Khoi’s dissertation wishes to trace the genealogy of queer refugees in the U.S. post-1975 to have a better understanding of the current global migration patterns. By working with the Southeast Asian Archive, they want to locate the different entry points to understand how heteronormativity is performed within the various Southeast Asian refugee nuclear families and communities. Khoi proposed to trace the heteronuclear family structures within refugee narratives. In addition to the Southeast Asian Archive, they will also look at queer community archives to trace the privileging of homonationalism. This archival data will be used to develop their ethnographical questions for the queer refugee population. Overall, Khoi’s project is addressing the lack of engagement with issues of U.S. militarization and globalization in the current queer refugee scholarships.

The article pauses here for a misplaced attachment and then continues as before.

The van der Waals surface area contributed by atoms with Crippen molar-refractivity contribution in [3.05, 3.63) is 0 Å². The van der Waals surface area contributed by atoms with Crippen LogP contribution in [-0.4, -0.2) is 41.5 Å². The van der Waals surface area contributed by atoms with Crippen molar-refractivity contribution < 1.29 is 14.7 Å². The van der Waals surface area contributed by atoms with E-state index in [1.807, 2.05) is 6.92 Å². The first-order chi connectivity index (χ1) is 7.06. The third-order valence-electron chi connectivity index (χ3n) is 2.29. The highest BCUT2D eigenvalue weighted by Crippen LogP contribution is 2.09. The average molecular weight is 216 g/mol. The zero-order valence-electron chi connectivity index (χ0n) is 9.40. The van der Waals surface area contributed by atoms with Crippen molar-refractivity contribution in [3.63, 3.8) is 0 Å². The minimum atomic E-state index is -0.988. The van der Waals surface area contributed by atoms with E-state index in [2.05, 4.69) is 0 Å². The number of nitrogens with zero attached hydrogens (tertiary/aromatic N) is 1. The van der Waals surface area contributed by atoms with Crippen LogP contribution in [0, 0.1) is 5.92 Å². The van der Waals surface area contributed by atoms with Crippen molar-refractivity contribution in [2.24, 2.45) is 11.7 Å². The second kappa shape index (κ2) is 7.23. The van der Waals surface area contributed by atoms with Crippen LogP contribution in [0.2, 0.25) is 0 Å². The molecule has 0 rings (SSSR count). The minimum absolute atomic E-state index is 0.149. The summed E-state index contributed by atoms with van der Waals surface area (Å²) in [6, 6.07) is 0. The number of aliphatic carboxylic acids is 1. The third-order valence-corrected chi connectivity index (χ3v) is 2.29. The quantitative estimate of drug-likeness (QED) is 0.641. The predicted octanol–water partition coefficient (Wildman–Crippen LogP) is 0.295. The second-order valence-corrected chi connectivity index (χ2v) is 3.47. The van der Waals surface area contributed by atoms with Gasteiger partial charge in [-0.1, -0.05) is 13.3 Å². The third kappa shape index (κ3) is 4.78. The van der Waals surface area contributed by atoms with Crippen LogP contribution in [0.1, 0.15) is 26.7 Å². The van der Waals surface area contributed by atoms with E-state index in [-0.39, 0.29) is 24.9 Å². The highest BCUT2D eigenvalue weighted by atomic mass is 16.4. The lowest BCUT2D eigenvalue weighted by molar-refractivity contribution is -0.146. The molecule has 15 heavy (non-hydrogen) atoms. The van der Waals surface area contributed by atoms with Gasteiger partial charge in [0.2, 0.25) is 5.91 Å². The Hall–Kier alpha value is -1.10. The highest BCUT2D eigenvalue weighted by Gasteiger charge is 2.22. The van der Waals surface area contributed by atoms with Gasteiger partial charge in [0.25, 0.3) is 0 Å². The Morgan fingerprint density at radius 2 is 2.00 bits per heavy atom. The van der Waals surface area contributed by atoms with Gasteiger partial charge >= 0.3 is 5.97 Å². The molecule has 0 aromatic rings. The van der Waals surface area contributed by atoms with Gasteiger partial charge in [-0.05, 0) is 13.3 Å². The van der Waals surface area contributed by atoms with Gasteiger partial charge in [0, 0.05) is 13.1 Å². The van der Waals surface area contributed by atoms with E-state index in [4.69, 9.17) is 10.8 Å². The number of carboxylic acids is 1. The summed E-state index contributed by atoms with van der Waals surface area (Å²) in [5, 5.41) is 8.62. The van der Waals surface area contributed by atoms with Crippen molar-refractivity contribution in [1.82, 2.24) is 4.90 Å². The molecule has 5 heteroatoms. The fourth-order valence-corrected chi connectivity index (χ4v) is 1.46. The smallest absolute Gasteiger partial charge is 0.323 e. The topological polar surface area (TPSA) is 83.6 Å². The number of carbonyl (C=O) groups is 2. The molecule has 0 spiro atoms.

2016 Recipient - Patricia Nguyen
Patricia Nguyen is an artist, scholar, and educator. She is a Ph.D. Candidate in Performance Studies at Northwestern University. Patricia’s proposed research at the Southeast Asian Archive focuses on the period after the Vietnam/American War from 1975 to 1995. The first part examines land as a central site of war and nation-building resulting in the forced removal and detention of prisoners in re-education camps and the second part centers on water and the Vietnamese boat refugee exodus. The section on land examines the archive’s interviews and first-hand accounts of Vietnamese political inmates. The section on water and Vietnamese boat refugees analyzes interviews, paintings, archival ephemera, and documentary footage from boat refugees…Working through the archive is itself a performance of excavating memory and history.
2015 Recipient - Y Thien Nguyen